China-made products have eaten the market shares
    from 6% in 1999 to 48% in 2004

                 Skim Pricing
 Objective: Revenue/Profit maximization
   A higher price is charged when a product or service
    is firstly introduced

 Appropriate when
   product is new, a small group of customers value it,
    and the company enjoys monopolistic advantage
   customers are not highly price sensitive

 Example: A new hand phone model,
Legal Aspects of Skim Pricing
 Price Gouging
      Firms with market power charge a too high

 Collusive Pricing
      Companies in an industry conspire in their
       pricing and production decisions to achieve
       a price above the competitive price

             Collusive Pricing
 Bayer AG (2004)
     Bayer was a German company producing
      rubber chemicals and selling them to customers
      in the States and elsewhere.

     The US Department of Justice fined it $66m for
      colluding with various companies to artificially
      regulate prices in the rubber chemicals market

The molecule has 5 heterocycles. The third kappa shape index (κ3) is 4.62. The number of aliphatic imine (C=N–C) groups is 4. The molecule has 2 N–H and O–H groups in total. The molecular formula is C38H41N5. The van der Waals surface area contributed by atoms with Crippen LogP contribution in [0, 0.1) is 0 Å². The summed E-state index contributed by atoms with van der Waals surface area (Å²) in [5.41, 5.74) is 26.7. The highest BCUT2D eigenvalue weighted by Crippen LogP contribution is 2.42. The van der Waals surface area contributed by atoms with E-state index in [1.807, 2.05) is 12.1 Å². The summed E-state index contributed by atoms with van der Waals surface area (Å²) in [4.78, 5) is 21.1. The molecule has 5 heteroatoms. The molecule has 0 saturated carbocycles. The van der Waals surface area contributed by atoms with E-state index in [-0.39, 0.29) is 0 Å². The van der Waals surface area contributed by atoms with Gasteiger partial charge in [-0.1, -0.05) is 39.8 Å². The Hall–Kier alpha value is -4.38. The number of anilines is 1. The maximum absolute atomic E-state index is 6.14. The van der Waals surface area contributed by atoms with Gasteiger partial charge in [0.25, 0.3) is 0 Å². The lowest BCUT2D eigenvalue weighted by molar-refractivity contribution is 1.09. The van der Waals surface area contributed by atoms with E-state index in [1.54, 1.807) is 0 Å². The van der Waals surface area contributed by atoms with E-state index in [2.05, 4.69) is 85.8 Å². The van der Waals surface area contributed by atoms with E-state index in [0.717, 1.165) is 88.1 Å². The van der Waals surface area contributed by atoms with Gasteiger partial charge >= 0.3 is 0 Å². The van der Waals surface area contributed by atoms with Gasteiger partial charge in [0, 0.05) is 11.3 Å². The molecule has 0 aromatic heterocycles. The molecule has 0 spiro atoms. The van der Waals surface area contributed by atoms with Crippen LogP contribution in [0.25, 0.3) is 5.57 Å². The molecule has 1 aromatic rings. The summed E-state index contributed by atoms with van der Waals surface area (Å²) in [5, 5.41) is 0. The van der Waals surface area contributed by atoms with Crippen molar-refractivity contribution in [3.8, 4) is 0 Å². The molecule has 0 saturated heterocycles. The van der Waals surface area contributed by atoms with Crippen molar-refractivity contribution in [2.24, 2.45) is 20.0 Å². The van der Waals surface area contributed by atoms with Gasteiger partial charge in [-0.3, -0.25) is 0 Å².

Price Discrimination
         and Peak-Load Pricing
 Price Discrimination
      Charging different customers different prices
       for the same product or service
      e.g., Quantitative discounts

 Peak-load Pricing
      Charging a high price when the demand
       exceeds the physical capacity of supply
      e.g., Busy vs. non-busy season of hotels

               Price Discrimination
 Microsoft (Jan 1999)
   The US Justice Department sued Microsoft of using its
    overwhelming market power in operating systems to
    practice price discrimination
      Compaq and Dell paid much less for Windows than IBM
       and Gateway
      Compaq and Dell have good relationship with Microsoft
      Microsoft countered by saying that the price differences
       simply reflect the fact that some companies are better
       bargainers than others

                       Price below costs    Predatory
Penetration Pricing


                          Monopoly            Price
   Skim Pricing


Price Discrimination     To impair          Illegal Price
&Peak-Load Pricing      competition        Discrimination
          Final Exam
 Time:   23-May (2:30pm-4:30pm)

 Venue: Flora Ho Sports Centre

 Format: 20 MC, 7 calculation problems

 Coverage: Chapter 1- Chapter 12